Laser scanning helps keep traffic moving for North Yorkshire Police

Laser scanning technology is helping North Yorkshire Police open the county’s roads faster following serious collisions, minimising congestion and therefore disruption to other road users.

Nov 1, 2012
By Paul Jacques
Assistant Chief Constable Ben Smith

Laser scanning technology is helping North Yorkshire Police open the county’s roads faster following serious collisions, minimising congestion and therefore disruption to other road users.

The RIEGL VZ-400 laser scanner is being used to record essential evidence at the scene. This data is used by collision investigators to produce a virtual 3D reconstruction of the site, including high-quality graphics and detailed plans, for use in subsequent inquiries and court cases.

“There are always two aspects of every collision; the scene itself and the detail of the collision including key evidence such as gouge marks, tyre scuffs, scratches, scrapes, debris and of course vehicle position,” said Dave Foster, senior collision investigator for North Yorkshire Police. “Using the VZ-400, purchased from 3D Laser Mapping, we have experienced at scene time savings of around 40-50 minutes.”

“We are also achieving efficiency gains back office when analysing the scanned data,” continued Mr Foster. “Despite collecting literally millions of individual measurements we can easily create line of sight models and ‘move’ the vehicles to model different elements and aspects of the collision.”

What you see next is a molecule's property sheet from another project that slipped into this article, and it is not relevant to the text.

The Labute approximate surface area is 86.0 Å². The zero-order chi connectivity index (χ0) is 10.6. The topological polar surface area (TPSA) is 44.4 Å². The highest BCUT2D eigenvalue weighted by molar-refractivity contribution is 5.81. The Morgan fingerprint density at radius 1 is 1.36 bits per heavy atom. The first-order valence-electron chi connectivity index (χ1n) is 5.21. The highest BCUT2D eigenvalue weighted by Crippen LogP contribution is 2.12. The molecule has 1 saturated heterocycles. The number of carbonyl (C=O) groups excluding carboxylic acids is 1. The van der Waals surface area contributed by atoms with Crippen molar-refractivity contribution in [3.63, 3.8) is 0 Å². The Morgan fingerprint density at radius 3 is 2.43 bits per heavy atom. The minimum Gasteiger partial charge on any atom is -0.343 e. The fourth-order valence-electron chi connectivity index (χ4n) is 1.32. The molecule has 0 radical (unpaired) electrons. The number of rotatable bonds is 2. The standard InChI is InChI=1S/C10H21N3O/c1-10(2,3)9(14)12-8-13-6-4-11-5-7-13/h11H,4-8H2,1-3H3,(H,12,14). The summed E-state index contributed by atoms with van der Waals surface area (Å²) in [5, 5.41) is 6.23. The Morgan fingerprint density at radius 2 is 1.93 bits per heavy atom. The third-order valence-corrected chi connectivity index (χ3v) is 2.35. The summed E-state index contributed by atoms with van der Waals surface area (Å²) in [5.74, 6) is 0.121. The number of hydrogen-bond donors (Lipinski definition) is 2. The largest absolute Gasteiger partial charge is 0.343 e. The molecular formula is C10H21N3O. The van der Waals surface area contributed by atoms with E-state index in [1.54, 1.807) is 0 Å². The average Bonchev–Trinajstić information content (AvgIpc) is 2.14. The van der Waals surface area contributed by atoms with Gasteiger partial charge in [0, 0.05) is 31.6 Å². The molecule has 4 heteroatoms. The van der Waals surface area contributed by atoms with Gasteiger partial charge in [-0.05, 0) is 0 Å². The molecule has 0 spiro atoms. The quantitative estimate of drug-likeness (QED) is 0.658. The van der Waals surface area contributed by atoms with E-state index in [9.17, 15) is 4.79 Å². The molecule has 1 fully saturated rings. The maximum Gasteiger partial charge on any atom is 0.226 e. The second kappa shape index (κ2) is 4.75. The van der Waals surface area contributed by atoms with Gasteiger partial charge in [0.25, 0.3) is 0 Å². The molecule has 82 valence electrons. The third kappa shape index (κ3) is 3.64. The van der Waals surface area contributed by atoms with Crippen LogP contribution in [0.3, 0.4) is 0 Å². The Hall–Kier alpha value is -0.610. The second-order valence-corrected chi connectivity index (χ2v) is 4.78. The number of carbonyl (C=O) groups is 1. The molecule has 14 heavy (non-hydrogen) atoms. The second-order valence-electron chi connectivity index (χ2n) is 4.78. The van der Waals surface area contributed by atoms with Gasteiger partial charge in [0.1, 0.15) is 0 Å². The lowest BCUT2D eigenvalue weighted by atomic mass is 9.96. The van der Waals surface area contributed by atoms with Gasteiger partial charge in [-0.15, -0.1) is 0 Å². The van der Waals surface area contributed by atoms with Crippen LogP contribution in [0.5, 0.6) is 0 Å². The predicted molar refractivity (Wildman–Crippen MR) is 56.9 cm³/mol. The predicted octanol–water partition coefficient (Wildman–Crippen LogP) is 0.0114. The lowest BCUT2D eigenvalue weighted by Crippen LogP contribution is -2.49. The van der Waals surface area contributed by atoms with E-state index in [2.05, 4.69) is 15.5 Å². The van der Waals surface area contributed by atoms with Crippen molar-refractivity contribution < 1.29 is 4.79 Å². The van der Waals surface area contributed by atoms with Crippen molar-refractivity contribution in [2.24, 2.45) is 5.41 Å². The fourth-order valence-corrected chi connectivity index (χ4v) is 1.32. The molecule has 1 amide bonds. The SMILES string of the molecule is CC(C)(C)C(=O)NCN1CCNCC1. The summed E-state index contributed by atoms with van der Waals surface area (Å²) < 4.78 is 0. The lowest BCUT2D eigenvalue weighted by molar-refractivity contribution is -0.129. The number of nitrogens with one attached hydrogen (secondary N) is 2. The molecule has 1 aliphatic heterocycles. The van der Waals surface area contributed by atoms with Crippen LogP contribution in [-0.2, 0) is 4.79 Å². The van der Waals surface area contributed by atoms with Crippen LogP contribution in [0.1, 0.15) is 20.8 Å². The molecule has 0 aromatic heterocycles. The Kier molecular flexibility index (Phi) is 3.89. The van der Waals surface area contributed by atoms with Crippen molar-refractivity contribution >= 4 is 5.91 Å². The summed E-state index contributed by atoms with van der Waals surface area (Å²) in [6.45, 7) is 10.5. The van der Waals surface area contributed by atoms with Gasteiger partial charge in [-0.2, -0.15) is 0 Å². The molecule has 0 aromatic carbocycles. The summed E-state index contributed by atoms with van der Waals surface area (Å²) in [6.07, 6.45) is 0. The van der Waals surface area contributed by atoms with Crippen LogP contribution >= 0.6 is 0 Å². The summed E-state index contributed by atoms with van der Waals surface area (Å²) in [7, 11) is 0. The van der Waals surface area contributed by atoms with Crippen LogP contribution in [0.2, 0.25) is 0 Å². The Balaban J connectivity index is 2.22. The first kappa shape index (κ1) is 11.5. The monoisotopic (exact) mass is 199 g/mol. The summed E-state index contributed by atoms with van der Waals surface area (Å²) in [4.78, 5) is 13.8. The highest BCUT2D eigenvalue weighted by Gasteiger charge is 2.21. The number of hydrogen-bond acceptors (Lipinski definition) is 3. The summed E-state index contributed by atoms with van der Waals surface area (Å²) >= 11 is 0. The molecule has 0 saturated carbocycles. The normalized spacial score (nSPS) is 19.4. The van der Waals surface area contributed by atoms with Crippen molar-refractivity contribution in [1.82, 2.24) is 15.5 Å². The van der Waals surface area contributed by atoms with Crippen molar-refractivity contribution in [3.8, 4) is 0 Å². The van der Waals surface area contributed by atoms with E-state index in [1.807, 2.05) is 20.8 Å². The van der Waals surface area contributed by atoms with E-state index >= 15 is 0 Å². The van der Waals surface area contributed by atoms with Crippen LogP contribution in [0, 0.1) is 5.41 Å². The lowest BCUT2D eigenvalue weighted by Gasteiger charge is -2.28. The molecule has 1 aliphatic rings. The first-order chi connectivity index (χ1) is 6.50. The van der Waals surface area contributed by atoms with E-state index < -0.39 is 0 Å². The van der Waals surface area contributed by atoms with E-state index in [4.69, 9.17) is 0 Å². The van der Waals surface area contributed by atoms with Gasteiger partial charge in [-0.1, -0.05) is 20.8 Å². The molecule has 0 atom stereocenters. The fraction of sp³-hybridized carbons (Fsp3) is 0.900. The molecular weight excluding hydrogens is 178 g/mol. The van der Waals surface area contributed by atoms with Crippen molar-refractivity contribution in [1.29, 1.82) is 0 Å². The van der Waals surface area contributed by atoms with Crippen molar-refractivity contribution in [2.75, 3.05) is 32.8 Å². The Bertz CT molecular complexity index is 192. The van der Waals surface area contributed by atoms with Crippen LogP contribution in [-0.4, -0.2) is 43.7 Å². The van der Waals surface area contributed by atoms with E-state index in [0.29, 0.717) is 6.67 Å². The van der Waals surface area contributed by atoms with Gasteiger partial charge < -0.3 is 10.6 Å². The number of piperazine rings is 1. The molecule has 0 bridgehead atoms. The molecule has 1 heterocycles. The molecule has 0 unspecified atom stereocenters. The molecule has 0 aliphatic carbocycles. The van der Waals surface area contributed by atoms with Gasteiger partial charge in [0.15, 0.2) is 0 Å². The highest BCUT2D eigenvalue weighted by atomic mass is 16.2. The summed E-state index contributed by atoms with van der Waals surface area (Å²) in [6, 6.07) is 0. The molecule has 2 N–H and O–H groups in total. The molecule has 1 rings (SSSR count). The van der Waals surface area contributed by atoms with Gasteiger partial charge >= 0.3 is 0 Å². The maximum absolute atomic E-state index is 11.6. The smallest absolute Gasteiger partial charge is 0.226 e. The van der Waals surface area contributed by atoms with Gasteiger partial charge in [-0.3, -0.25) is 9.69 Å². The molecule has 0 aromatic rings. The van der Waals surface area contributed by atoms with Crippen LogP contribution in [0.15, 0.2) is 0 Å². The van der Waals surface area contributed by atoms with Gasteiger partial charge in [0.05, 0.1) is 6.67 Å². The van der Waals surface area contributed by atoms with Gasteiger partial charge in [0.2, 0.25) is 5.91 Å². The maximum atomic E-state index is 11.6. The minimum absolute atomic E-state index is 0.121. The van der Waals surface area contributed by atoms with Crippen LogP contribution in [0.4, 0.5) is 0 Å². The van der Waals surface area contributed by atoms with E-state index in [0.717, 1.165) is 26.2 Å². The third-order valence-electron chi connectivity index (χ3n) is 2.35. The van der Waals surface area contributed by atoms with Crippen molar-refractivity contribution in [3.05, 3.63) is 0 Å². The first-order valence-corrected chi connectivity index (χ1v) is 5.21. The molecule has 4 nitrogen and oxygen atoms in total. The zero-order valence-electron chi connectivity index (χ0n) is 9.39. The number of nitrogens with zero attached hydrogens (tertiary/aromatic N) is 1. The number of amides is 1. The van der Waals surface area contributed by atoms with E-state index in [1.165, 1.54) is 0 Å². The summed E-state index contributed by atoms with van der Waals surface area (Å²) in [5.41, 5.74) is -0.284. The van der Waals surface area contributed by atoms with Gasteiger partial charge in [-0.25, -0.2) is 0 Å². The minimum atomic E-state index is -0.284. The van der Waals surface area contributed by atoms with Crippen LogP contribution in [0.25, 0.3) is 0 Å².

North Yorkshire Police purchased the 3D scanner following funding by the Department of Transport, together with National Policing Improvement Agency (NPIA) contributions.
The VZ-400 has been regularly deployed on the county’s roads, including at a collision between two motorcycles and a car near Tadcaster, where the collision scene was spread over 150m with multiple approaches, and a head-on collision on a rural road. The scanner has also been deployed on the county’s Strategic Road Network with detailed site surveys completed in record time.

“The objective nature of the scanned data means we capture every detail of the collision scene, whether it appears relevant at the time or not,” added Mr Foster. “This means we can replicate impact positions, ‘virtually’ moving the vehicles in the digital model. We can also interrogate the data to get a better understanding of driver’s views, both of the scene and of the other vehicles, at varying stages in the run-up to impact.”

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